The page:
into national languages – Latin and Gothic).
This assumption is based on the analysis of literary monuments in ancient languages spoken in Europe, as well as
on the comparison of the geographical spread of the article in European languages and the map of Gothic conquests in
the 6
th
century AD.
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Fig. 1 Map of the distribution of the definite article in Eurasian languages (Dryer, 2013)
Following the introduction to this paper is a section dedicated to the function of the article in general, an excursus into the
history of the development of the article in Indo-European languages, an overview of the hypotheses on how the article
could be borrowed into Indo-European languages of Western Europe, and, finally, a section with conclusions.
The Main Function of the Articles and Other Means of Its Realization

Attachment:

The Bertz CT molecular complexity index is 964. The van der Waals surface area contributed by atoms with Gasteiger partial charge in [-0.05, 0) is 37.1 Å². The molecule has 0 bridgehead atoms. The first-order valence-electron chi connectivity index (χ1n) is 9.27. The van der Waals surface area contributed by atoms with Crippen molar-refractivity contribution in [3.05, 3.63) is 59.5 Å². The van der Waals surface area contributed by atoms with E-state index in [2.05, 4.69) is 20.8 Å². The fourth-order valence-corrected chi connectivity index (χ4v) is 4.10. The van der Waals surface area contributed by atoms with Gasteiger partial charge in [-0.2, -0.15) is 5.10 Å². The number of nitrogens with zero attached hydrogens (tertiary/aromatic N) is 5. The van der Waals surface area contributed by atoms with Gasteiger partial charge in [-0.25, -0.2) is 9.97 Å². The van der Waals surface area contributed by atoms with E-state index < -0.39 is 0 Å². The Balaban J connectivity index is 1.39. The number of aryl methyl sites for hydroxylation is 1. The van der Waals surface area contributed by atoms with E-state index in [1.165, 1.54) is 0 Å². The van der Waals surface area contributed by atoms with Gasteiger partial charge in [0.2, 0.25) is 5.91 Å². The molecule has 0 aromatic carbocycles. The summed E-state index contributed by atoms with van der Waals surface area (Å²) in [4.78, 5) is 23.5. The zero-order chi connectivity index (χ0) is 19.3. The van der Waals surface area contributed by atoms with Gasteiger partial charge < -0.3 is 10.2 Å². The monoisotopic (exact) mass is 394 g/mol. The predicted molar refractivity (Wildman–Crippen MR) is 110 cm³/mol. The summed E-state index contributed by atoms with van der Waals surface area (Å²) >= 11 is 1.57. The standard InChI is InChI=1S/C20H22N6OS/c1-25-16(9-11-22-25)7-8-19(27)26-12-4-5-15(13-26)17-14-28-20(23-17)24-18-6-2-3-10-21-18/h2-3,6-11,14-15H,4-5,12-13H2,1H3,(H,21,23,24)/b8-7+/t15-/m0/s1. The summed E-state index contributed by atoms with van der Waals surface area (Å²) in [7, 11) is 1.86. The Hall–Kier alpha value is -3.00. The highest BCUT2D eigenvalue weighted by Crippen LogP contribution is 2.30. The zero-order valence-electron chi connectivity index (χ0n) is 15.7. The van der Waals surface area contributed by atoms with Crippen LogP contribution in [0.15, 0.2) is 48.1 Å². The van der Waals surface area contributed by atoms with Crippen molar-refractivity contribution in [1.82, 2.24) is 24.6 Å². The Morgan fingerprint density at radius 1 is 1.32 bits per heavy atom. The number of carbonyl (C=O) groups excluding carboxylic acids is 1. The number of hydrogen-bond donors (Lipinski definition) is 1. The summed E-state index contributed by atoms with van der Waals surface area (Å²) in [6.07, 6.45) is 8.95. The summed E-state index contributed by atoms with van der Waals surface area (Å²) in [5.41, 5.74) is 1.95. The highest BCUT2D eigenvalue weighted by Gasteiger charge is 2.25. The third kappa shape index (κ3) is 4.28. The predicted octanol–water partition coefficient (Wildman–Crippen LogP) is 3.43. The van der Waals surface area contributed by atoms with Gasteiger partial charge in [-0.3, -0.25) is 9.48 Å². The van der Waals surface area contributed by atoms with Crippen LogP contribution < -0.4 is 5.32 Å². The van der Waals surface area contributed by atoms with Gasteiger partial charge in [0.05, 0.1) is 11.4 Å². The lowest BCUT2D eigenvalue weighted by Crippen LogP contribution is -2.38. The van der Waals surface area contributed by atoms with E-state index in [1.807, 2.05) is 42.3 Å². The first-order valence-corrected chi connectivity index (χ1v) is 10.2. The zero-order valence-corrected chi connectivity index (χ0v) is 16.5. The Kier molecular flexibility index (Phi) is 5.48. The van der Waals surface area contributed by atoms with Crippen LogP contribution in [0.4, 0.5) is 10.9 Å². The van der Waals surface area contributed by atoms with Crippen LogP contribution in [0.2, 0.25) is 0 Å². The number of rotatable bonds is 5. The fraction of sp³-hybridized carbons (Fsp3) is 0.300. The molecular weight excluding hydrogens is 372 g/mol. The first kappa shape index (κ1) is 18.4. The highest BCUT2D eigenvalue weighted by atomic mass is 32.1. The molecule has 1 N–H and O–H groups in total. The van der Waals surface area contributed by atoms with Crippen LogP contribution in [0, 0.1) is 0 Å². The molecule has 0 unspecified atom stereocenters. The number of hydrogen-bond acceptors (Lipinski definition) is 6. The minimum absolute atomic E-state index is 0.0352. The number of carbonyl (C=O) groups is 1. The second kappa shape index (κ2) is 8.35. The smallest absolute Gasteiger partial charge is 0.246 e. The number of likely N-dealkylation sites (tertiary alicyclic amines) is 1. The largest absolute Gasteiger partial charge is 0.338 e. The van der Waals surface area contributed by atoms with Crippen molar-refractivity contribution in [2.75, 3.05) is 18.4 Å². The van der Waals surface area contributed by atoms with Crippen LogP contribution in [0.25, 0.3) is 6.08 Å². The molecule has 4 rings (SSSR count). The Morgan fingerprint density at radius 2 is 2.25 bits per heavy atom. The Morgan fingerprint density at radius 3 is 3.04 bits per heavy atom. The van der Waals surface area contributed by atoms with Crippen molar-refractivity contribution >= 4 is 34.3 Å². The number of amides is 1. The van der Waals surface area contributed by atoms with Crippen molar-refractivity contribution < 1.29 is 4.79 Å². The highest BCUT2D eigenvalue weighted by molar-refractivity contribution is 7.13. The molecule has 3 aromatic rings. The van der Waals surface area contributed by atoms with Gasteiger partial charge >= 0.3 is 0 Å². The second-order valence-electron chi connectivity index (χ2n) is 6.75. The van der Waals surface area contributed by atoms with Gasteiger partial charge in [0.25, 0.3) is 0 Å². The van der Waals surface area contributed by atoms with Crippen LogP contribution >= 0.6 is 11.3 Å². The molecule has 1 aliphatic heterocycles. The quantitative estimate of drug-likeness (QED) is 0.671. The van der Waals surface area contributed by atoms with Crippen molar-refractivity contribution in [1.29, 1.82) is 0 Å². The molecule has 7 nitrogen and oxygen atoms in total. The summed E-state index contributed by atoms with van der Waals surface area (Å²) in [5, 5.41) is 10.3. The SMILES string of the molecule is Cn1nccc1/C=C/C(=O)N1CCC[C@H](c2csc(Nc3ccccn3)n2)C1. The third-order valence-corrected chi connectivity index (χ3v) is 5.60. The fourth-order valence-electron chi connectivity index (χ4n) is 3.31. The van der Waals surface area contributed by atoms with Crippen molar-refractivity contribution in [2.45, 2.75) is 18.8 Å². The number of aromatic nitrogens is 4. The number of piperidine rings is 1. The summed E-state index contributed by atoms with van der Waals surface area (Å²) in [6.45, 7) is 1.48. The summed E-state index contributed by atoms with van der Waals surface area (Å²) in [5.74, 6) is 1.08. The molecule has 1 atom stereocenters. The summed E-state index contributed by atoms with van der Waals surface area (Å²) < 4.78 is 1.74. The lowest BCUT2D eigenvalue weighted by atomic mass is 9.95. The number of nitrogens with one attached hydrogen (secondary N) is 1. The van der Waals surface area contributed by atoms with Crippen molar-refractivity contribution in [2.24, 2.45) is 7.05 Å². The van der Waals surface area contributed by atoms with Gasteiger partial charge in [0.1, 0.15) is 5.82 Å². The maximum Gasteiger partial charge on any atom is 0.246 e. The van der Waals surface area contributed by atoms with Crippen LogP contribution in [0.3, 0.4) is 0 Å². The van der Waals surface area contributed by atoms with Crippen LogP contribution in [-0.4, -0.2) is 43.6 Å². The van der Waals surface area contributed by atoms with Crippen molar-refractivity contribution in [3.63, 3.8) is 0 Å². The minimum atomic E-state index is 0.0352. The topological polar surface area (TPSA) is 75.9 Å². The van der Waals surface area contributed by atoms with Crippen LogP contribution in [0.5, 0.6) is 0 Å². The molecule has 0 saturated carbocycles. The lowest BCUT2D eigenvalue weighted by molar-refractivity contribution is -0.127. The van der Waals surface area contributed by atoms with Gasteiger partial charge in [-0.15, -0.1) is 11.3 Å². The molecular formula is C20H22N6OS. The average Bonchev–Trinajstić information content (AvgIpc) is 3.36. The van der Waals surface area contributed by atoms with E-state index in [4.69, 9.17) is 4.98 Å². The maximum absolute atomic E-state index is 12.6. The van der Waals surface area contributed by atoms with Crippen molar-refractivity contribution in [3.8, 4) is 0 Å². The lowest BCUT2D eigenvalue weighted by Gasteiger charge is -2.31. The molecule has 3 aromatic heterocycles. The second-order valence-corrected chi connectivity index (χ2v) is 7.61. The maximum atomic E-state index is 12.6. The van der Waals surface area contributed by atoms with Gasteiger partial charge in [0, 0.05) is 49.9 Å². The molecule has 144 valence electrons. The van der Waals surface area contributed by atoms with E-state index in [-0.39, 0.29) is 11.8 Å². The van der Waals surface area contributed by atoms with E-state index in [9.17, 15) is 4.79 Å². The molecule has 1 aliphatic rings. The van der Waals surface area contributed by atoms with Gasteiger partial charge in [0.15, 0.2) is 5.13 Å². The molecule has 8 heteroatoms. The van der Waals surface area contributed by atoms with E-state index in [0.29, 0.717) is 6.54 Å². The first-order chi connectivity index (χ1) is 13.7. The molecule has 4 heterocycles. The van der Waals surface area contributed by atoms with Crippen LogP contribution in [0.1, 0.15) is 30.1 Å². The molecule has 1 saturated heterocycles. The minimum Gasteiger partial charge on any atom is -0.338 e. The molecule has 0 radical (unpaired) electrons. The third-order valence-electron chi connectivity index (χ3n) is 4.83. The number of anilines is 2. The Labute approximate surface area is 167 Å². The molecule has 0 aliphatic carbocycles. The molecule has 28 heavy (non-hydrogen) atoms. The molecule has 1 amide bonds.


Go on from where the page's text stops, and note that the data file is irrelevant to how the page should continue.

2.
The article is a part of speech, the main function of which is to express the definiteness of the word it refers to (be it a
noun, a substantiated adjective, a nominalized verb, a nominalized numeral or a nominalized participle). The articles are
divided into several groups, however, not all of these groups must necessarily be present in one language:
- Definite article (indicating that the noun, or, to be more precise, a concept, denoted by a noun, is identifiable to
the listener);
- Indefinite article (indicating an unknown object or person, one representative of a group of similar objects);
- Zero article (occurring in noun phrases that contain no article);
- Partitive article (denoting a part of something uncountable).
Some languages, such as French, German or Italian, also have a contracted form produced by combinations of
certain prepositions and an article. For example, in French: the preposition à and the definite masculine article le become
au. Or in German: the preposition in and the definite article das become ins.